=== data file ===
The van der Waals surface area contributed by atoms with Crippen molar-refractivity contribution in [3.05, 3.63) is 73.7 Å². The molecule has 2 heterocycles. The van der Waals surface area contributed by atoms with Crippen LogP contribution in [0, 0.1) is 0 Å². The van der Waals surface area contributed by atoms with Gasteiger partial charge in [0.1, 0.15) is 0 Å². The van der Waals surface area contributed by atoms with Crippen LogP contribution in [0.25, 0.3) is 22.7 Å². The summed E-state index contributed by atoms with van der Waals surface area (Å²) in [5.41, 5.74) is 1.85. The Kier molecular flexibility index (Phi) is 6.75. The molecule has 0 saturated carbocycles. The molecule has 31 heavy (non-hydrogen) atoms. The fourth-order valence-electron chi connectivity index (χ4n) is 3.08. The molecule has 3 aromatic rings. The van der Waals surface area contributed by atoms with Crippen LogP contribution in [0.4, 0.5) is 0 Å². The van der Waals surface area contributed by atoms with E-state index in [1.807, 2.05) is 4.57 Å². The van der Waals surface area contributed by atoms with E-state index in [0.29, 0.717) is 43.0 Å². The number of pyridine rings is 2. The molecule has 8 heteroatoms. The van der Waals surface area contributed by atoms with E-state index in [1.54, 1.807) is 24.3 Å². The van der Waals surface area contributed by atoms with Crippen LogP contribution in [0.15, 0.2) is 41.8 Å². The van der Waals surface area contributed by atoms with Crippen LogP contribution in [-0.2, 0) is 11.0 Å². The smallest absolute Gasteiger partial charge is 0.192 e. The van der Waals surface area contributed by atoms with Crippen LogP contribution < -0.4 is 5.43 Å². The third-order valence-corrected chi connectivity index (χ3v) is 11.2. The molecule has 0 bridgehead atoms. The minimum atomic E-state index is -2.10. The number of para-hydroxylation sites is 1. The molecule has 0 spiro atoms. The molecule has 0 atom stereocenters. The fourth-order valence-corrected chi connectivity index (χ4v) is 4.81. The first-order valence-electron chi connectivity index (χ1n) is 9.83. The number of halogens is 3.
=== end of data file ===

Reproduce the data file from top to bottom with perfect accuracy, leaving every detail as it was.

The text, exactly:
The van der Waals surface area contributed by atoms with Crippen molar-refractivity contribution in [3.05, 3.63) is 73.7 Å². The molecule has 2 heterocycles. The van der Waals surface area contributed by atoms with Crippen LogP contribution in [0, 0.1) is 0 Å². The van der Waals surface area contributed by atoms with Gasteiger partial charge in [0.1, 0.15) is 0 Å². The van der Waals surface area contributed by atoms with Crippen LogP contribution in [0.25, 0.3) is 22.7 Å². The summed E-state index contributed by atoms with van der Waals surface area (Å²) in [5.41, 5.74) is 1.85. The Kier molecular flexibility index (Phi) is 6.75. The molecule has 0 saturated carbocycles. The molecule has 31 heavy (non-hydrogen) atoms. The fourth-order valence-electron chi connectivity index (χ4n) is 3.08. The molecule has 3 aromatic rings. The van der Waals surface area contributed by atoms with Crippen LogP contribution in [0.4, 0.5) is 0 Å². The van der Waals surface area contributed by atoms with E-state index in [1.807, 2.05) is 4.57 Å². The van der Waals surface area contributed by atoms with E-state index in [0.29, 0.717) is 43.0 Å². The number of pyridine rings is 2. The molecule has 8 heteroatoms. The van der Waals surface area contributed by atoms with E-state index in [1.54, 1.807) is 24.3 Å². The van der Waals surface area contributed by atoms with Crippen LogP contribution in [0.15, 0.2) is 41.8 Å². The van der Waals surface area contributed by atoms with Crippen LogP contribution in [-0.2, 0) is 11.0 Å². The smallest absolute Gasteiger partial charge is 0.192 e. The van der Waals surface area contributed by atoms with Crippen LogP contribution < -0.4 is 5.43 Å². The third-order valence-corrected chi connectivity index (χ3v) is 11.2. The molecule has 0 bridgehead atoms. The minimum atomic E-state index is -2.10. The number of para-hydroxylation sites is 1. The molecule has 0 spiro atoms. The molecule has 0 atom stereocenters. The fourth-order valence-corrected chi connectivity index (χ4v) is 4.81. The first-order valence-electron chi connectivity index (χ1n) is 9.83. The number of halogens is 3.